How sleep impacts peak physical performance
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So, you’ve set yourself a goal. Maybe you’re training for your first 10 km race. Or a full marathon. Perhaps you’re looking for better results in the gym.
We all know that nutrition and training are crucial to performing at your best. But the importance of sleep is often overlooked.
Many top-level athletes are already using sleep as their super power. Usain Bolt broke the world record just 30 minutes after waking from a nap. Roger Federer and LeBron James reportedly sleep 10-12 hours a day. By understanding how sleep impacts performance, you too can begin harnessing its power.
Gains are made in bed, kind of...
Physical training works by damaging muscle fibres so that they rebuild stronger than before. Sleep plays a vital role in this process. As your body enters non-REM sleep your pituitary gland releases a shot of growth hormone that stimulates muscle repair1.
When athletes don’t get enough sleep, it interferes with the recovery process. A review of 40 studies found that sleep deprivation negatively impacts several aspects of athletic performance, including: strength, vigour and endurance2.
What about fine motor skills?
Sleep is especially vital for sports that involve precise movements. When you first begin learning a new skill you must consciously consider each action. But as we sleep, motor-memories are transferred to regions of the brain operating below the level of consciousness1,3. As a result, actions become second nature overtime. That may explain why sleep deprived athletes also suffer slower reaction time, reduced accuracy, and poorer decision making (Vitale, Owens, Hopkins, & Malhortra, 2019).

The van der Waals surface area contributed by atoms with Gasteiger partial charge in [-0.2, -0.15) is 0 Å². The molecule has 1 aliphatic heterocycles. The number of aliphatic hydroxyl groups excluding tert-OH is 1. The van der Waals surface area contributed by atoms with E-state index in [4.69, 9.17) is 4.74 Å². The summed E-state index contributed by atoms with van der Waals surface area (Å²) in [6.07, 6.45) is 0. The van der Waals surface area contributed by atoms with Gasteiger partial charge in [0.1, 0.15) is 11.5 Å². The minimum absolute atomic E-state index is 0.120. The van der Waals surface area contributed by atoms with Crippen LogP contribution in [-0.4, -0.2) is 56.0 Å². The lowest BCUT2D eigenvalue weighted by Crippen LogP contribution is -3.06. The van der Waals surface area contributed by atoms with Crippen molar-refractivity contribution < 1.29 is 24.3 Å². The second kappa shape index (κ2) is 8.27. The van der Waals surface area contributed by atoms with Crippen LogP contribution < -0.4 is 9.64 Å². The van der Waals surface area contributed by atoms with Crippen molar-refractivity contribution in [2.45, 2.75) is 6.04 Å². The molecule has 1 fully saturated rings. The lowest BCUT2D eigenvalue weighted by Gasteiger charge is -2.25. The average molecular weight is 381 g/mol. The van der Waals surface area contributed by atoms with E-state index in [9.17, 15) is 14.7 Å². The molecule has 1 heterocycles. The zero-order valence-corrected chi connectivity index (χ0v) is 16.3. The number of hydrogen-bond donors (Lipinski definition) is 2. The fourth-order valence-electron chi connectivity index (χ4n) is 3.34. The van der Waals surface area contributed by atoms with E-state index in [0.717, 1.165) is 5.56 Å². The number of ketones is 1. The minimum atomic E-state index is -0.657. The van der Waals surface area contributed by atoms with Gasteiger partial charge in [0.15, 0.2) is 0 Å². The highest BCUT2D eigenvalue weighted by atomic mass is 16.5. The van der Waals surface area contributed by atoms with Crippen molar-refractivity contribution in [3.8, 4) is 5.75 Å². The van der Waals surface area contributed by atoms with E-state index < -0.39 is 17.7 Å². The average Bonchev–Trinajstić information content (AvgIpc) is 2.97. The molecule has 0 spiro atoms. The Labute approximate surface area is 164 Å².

" A review of 40 studies found that sleep deprivation negatively impacts several aspects of athletic performance, including: strength, vigour and endurance."
Poor sleep has another indirect way of preventing you from reaching your goals: by increasing your risk of injury. A multivariate analysis of young athletes found that those who slept less than 8 hours were 70% more likely to suffer an injury than those who slept 8 hours or more4. The more time an athlete is injured, the less time they can spend training.
Does exercise improve sleep quality?
While sleep improves physical performance, limited evidence suggests that exercise may also enhance sleep quality. Specifically, exercise can make you feel tired, causing you to fall asleep faster.
Exercise can also improve sleep in several indirect ways. For example, sleep can help reduce stress, which is a common barrier to healthy sleep. Most remarkably, exercising outdoors increases your exposure to the natural light that sets your circadian rhythm, which is known to enhance sleep quality. So if you can, try exercising outdoors for maximum benefit.
A healthy sleep cycle is crucial if you want to perform at your best. It aids in recovery, improves coordination and reduces risk on injury. But your sleep is only as good as your circadian health.
- Walker, M. P. Why we sleep: unlocking the power of sleep and dreams. (Scribner, an imprint of Simon & Schuster, Inc, 2017).
- Vitale, K. C., Owens, R., Hopkins, S. R. & Malhotra, A. Sleep Hygiene for Optimizing Recovery in Athletes: Review and Recommendations. Int. J. Sports Med. 40, 535–543 (2019).
- Siengsukon, C. & Boyd, L. A. Sleep Enhances Off-line Spatial and Temporal Motor Learning After Stroke: Neurorehabil. Neural Repair (2008) doi:10.1177/1545968308326631.
- Milewski, M. D. et al. Chronic Lack of Sleep is Associated With Increased Sports Injuries in Adolescent Athletes. J. Pediatr. Orthop. 34, 129–133 (2014).